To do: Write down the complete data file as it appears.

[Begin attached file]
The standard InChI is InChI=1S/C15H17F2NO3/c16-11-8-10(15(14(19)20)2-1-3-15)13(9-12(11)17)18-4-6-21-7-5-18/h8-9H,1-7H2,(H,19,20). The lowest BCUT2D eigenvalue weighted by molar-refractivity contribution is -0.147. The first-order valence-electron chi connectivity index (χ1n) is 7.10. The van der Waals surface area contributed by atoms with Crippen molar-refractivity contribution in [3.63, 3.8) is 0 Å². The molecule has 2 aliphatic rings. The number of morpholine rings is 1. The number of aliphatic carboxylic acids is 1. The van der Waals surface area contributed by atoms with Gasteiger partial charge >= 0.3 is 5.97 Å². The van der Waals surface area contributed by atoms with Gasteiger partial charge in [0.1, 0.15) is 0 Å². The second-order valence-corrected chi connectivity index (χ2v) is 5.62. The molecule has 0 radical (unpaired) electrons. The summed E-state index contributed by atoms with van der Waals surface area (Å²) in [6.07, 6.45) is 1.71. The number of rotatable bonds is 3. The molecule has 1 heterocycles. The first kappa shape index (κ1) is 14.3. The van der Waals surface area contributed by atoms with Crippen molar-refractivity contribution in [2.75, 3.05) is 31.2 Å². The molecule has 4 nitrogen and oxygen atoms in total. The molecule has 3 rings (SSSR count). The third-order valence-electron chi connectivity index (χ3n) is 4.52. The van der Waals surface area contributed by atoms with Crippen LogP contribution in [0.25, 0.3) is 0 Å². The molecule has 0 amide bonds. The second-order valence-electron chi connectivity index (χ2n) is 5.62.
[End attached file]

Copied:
The standard InChI is InChI=1S/C15H17F2NO3/c16-11-8-10(15(14(19)20)2-1-3-15)13(9-12(11)17)18-4-6-21-7-5-18/h8-9H,1-7H2,(H,19,20). The lowest BCUT2D eigenvalue weighted by molar-refractivity contribution is -0.147. The first-order valence-electron chi connectivity index (χ1n) is 7.10. The van der Waals surface area contributed by atoms with Crippen molar-refractivity contribution in [3.63, 3.8) is 0 Å². The molecule has 2 aliphatic rings. The number of morpholine rings is 1. The number of aliphatic carboxylic acids is 1. The van der Waals surface area contributed by atoms with Gasteiger partial charge >= 0.3 is 5.97 Å². The van der Waals surface area contributed by atoms with Gasteiger partial charge in [0.1, 0.15) is 0 Å². The second-order valence-corrected chi connectivity index (χ2v) is 5.62. The molecule has 0 radical (unpaired) electrons. The summed E-state index contributed by atoms with van der Waals surface area (Å²) in [6.07, 6.45) is 1.71. The number of rotatable bonds is 3. The molecule has 1 heterocycles. The first kappa shape index (κ1) is 14.3. The van der Waals surface area contributed by atoms with Crippen molar-refractivity contribution in [2.75, 3.05) is 31.2 Å². The molecule has 4 nitrogen and oxygen atoms in total. The molecule has 3 rings (SSSR count). The third-order valence-electron chi connectivity index (χ3n) is 4.52. The van der Waals surface area contributed by atoms with Crippen LogP contribution in [0.25, 0.3) is 0 Å². The molecule has 0 amide bonds. The second-order valence-electron chi connectivity index (χ2n) is 5.62.